In our study, all the patients were treated with open reduction and internal fixation under general anesthesia with two-point fixation using the stainless steel miniplate of size 2.0-mm thickness on zygomaticomaxillary buttress and 1.5-mm miniplate on frontozygomatic suture. This study was assessed by various clinical parameters such as vertical dystopia and malar height.

This study was conducted on twenty patients with clinical and radiographically confirmed diagnosis of frontozygomatic suture and zygomaticomaxillary buttress fractures who reported to the Department of Oral and Maxillofacial Surgery, Institute of Dental Studies and Technologies, Modinagar, Uttar Pradesh, India, and was assessed according to the set criteria. All the data were analyzed by IBM SPSS Statistics version 19 (IBM, Trialware, Stanford, California, USA) statistical package, and Shapiro–Wilk test was used for assessing the distribution of all the parameters.

Mean malar height

Preoperatively, mean malar height ± standard deviation of the patients recorded was 66.45 ± 4.67. Postoperatively, at the 1st week, value recorded was 69.55 ± 4.24, but in the 3rd and 6th weeks, it was the same, i.e. 69.10 ± 4.35 [Figure 2]. There was a significant increase in malar height postoperatively (P < 0.0001).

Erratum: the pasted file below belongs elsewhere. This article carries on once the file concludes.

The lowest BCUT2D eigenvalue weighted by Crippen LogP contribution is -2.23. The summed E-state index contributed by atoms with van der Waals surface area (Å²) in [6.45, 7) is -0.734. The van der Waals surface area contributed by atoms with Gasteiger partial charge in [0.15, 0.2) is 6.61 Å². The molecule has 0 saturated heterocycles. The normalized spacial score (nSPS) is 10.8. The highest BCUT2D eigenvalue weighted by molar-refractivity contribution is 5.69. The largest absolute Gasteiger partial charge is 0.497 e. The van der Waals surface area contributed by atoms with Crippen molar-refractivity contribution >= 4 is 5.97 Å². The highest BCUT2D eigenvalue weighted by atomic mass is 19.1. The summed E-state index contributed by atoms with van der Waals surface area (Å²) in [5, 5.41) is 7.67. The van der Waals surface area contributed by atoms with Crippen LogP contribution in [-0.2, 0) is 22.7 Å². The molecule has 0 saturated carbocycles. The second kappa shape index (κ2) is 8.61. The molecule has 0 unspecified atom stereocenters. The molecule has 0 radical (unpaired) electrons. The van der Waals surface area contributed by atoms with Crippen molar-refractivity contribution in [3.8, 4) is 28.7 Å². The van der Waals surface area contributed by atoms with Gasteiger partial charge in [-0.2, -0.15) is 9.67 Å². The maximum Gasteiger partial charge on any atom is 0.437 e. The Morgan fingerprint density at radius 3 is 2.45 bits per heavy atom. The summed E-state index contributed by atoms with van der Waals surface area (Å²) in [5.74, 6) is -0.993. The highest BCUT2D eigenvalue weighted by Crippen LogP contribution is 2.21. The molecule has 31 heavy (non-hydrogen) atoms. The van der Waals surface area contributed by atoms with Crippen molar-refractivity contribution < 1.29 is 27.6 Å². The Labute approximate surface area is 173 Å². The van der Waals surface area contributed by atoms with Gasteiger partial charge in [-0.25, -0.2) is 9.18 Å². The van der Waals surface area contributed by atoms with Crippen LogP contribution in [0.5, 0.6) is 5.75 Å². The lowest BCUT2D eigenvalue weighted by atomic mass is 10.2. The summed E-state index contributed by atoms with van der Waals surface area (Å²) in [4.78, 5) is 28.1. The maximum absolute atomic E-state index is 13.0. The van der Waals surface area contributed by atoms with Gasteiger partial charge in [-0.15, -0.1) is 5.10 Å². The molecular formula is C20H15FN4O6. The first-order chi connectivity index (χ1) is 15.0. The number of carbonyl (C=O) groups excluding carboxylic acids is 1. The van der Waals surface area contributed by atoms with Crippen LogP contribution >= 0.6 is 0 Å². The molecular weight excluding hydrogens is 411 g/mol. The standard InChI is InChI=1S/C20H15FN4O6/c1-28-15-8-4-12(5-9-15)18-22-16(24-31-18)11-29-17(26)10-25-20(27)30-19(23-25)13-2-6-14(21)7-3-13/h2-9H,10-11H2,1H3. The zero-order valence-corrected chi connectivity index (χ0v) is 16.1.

Figure 2: Comparison of change in mean malar height of affected side at different time intervals

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Mean vertical dystopia

Preoperatively, mean vertical dystopia ± standard deviation of patients recorded was 2.85 ± 1.27. At the 1st, 3rd, and 6th weeks postoperatively, 0.28 ± 0.55 value recorded was the same [Figure 3]. Postoperative resolution of vertical dystopia was statistically significant (P<0.0001).
Figure 3: Comparison of change in mean vertical dystopia scores at different time intervals

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   Discussion Top


Two-point fixation has been quoted by many authors in the English literature, but very few have applied it clinically and have highlighted its advantages. Two-point fixation has been used sporadically by few surgeons predominantly for fixation of the ZMC region at frontozygomatic suture and zygomatic buttress. The aim of this study was to examine the long-term results of primary repair of ZMC fractures and to develop the useful guidelines for treatment plan based on this experience. Thereby using various parameters at definite intervals, we intended to assess the efficacy and the stability of two-point fixation in the management of isolated unilateral displaced ZMC fractures.